Vernier Software and Technology
Vernier Software & Technology
Arduino and Vernier Sensors

Levitating Ping Pong Ball

If you are looking for an advanced Arduino challenge, try this levitating ping pong ball project. It involves placing a ping pong ball in a tube with a fan at the bottom of it and placing a Motion Detector at the top of the tube to measure the distance to the ping pong ball. Collected data is evaluated in a PID library and the output is used to control the fan speed. You need to set the constants for proportionality, integral and differential (P, I, and D), or simply use the values that we have used in optimizing the PID feedback loop.

You are able to set the height of the ball by changing the variable “Setpoint” in the program. We have previously created a version of the program that advances through five different heights, pausing for 10 seconds at each one.

The ping pong ball finds equilibrium at the set point. VPython is modeling the motion of the ball.
The ping pong ball finds equilibrium at the set point. VPython is shown modeling the motion of the ball.

There are several opportunities for advanced exploration with this project. You can build your own PID control algorithm rather than importing the PID library. You can also research how to use a PID optimization library that will automatically choose parameter values for you. We have created a VPython program that modeled the ball in the tube based on data from the Motion Detector. For more information on this last element, please refer to Using Arduinoâ„¢ and VPython to Explore PID Control.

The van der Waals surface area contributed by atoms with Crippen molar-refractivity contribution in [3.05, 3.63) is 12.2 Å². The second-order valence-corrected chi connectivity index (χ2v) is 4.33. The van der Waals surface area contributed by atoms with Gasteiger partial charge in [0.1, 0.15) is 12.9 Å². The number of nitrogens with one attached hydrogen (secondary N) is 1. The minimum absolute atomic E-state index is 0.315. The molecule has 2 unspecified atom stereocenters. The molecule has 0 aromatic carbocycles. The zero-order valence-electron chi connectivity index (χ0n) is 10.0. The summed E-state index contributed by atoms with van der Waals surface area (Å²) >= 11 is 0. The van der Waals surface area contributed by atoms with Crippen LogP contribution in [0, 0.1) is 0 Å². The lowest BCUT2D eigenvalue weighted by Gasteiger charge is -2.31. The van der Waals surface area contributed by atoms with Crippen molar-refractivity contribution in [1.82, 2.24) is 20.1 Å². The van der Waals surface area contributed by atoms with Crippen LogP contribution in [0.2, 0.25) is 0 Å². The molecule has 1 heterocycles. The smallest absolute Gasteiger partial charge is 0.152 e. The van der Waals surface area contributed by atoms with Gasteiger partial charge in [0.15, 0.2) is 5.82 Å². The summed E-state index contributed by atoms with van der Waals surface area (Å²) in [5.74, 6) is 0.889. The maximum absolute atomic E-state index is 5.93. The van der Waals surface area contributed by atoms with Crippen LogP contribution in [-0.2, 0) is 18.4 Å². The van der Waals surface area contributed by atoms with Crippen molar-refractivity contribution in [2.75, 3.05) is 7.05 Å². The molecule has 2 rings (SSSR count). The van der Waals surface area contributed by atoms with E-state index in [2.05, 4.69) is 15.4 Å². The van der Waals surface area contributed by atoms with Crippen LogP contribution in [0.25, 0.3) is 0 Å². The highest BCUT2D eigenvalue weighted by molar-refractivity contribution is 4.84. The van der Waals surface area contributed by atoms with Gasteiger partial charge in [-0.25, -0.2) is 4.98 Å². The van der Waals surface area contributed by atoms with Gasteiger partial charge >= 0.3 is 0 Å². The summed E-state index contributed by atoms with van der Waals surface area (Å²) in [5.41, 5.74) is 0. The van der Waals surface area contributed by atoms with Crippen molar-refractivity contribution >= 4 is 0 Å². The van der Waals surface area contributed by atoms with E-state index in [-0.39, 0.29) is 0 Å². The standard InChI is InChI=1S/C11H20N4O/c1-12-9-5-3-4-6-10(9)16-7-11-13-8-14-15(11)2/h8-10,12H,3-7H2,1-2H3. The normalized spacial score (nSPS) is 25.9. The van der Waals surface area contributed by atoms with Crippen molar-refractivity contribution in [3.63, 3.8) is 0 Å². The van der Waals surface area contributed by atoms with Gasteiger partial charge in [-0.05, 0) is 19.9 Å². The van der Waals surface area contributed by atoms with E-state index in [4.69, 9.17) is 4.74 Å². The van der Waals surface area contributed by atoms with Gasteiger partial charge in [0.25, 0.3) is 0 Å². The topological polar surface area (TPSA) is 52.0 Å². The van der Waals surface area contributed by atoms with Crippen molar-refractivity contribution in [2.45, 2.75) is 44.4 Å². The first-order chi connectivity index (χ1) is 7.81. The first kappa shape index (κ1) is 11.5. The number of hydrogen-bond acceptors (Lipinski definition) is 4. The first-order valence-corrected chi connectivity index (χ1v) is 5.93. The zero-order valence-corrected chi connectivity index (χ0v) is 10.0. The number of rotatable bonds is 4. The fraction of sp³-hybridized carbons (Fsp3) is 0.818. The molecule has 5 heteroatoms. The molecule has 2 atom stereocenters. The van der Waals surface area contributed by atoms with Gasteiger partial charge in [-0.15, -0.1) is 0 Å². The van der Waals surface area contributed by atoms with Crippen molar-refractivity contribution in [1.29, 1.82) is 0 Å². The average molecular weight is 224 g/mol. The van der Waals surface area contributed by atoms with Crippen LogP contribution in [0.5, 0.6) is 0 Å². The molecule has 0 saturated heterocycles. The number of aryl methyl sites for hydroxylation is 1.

VernierMotionDetectorPID (v 2017.08)
Takes data from a Vernier Motion Detector connected to Digital 1 connector. 
Uses PID to control fan to elevate ping pong ball to target height. The ball is in
plastic tube 0.6 m tall with a fan at the bottom and a motion detector at the top. 
This version uses a Digital Control Unit (DCU) connected to the Digital 2 port to 
control the fan.

Motion detector is read using the Vernier Library that calculates the distance based
the echo of an ultrasonic sound wave. 

The PID control is modified from 
and takes the calculated input from the motion detector ("distance") and controls analog PWM
output 6 through the DCU (line 1).You will need to download the PID library from

As written, the reading will feed to the PID control continuously and data fed to
Serial Print.

There are several ways you can modify this. We have previously linked the output 
of this program to VPython to create a virtual display of the ping pong ball. 
Search the internet for tips on combining Arduino and VPython. You can also vary 
set point so that it seeks a variety of heights - definitely more eye catching.
See for more information.
#include <PID_v1.h>
#include "VernierLib.h" 
VernierLib Vernier;
double setPoint, distance, output; //define variables we'll be connecting to
PID myPID(&distance, &output, &setPoint, 3,6.0,6.0, REVERSE); 
/*Specify the links and initial tuning parameters. These work for a system
with a 0.6 m tube and the particular fan we are using. Depends on power supply 
to the fan as well as cowling around fan.*/

void setup()

  setPoint = 40; // setpoint (cm from top)
  myPID.SetMode(AUTOMATIC); //turn the PID on

  Serial.println("Vernier Format 2");
  Serial.println("Motion Detector Readings taken using Ardunio");
  Serial.println("Data Set");

  Serial.print("Set Point");
  Serial.print("\t"); // tab character
  Serial.print ("Distance"); //long name
  Serial.println ("Output from PID"); 

  Serial.print("SP (cm)");
  Serial.print ("d (cm)"); //short name
  Serial.println("0 - 255");
void loop() 
  distance = Vernier.readMotionDetector();
  delay (10);



Vernier Engineering Contest

Vernier recognizes instructors for creative uses of Vernier sensors to introduce engineering concepts and/or practices. Vernier Engineering Award »

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